PORT RICHEY — Two familiar faces have stepped forward seeking to finish a year-a-half left on the term of former Port Richey Mayor Richard Rober.
Veterans of Port Richey politics, former Mayor Eloise Taylor and former council member Perry Bean have thrown their hats in the ring to run in a special election to pick a replacement for Rober, who resigned in March prior to pleading guilty to a federal tax charge.
Bean, 46, who served on the council from 2008 to 2010, said there will be no surprises in the race leading up to the special election, which will take place Aug. 14, coinciding with state and local primaries.
"I don't think that either of us is going to bring anything unknown. It's a small town, so people know both of us and what we will bring to the table," said Bean, who lost his council seat in 2010 in a four-person race for three seats.
Bean, a technology consultant, said he has something to offer voters that others do not: the time and desire to put his all into the job. He wants to focus his efforts on redevelopment and establishing a vibrant business corridor along U.S. 19.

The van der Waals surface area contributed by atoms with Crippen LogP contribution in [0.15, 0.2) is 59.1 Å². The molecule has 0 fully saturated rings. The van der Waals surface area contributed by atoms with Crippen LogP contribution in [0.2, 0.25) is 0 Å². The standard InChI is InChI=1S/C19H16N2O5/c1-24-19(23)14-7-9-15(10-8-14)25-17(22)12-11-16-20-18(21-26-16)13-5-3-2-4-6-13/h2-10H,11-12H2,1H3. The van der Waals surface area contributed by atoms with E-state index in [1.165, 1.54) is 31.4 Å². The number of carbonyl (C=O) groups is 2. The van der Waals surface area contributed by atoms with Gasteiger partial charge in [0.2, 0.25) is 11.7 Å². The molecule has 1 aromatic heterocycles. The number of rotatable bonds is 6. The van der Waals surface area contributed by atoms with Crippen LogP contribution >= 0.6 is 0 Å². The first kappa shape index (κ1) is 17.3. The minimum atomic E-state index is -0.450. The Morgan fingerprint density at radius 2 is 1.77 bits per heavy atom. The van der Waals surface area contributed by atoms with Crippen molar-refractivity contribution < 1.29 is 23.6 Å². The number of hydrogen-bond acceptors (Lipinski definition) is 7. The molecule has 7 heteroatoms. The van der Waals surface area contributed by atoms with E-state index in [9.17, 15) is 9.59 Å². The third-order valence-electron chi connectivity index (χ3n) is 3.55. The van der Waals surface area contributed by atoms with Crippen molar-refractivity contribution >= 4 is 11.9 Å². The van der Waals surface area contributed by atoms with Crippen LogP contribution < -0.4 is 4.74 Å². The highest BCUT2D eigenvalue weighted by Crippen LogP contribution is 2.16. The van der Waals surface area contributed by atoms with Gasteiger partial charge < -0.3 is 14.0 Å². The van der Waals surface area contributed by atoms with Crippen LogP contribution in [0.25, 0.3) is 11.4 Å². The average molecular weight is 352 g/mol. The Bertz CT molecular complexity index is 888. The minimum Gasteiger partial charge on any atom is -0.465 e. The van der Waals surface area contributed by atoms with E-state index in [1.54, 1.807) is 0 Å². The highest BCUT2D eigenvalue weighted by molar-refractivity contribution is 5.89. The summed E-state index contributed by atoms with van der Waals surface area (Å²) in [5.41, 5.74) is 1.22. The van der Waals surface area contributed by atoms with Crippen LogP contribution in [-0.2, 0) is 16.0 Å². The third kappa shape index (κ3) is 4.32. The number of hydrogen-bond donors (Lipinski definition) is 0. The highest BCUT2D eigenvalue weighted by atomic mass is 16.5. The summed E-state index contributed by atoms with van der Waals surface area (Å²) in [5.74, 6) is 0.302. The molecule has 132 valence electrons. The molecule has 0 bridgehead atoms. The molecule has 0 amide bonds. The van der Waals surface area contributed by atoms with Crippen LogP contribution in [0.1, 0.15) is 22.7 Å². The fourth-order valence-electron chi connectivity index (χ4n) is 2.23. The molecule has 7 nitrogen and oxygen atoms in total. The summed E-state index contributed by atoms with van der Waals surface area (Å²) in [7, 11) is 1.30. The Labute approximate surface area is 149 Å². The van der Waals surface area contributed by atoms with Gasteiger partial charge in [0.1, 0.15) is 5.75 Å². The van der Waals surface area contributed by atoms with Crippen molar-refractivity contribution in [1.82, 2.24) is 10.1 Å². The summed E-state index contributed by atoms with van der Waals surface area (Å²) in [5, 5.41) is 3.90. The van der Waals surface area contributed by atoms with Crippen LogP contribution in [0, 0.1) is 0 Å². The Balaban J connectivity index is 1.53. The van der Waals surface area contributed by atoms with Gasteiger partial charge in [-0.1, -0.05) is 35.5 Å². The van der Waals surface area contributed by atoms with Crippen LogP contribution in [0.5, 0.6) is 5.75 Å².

"I just didn't see anyone out there who would put as much into it as I will," Bean said.
Taylor, 69, said she wanted to offer her experience as a former mayor, an attorney and political scientist to keep fostering what she sees as a new era of professionalism at City Hall that has eluded Port Richey in the past.
Key issues for Taylor include promoting Port Richey's waterfront and parks, and refurbishing its infrastructure with an emphasis on water and sewer.
"I have long been committed to the city's progress, and I think it's on fairly good and stable footing that I would like to see continue," said Taylor, who served as mayor from 2000 to 2005.
Taylor is no stranger to a special election, as she first won the mayor seat after a special election in 2000 following then-Mayor Eileen Ferdinand's resignation.
But it's Taylor's time after she served as mayor that Bean said is troubling.
"I'm not a big fan. Eloise Taylor has made it a hobby of suing the city, costing taxpayers thousands and thousands of dollars," Bean said.
In 2005, Taylor lost the mayor seat by a slim margin to Mark Abbot, but remained active on city issues. As attorney for several city residents in recent years, she filed lawsuits against the city on zoning issues and contested in court a controversial ordinance that would have established a referendum to dissolve Port Richey.
Taylor said her legal stances have been an effort to counter poor decision-making by past city leaders, a trend she says has been turned around by the current council. As for Bean, she had no comment.
"I personally don't know Mr. Bean, and I don't think it's necessary to say anything. Our records will stand for themselves," she said. "Political life has become more stabilized and more civil in Port Richey, and I think it's a huge benefit."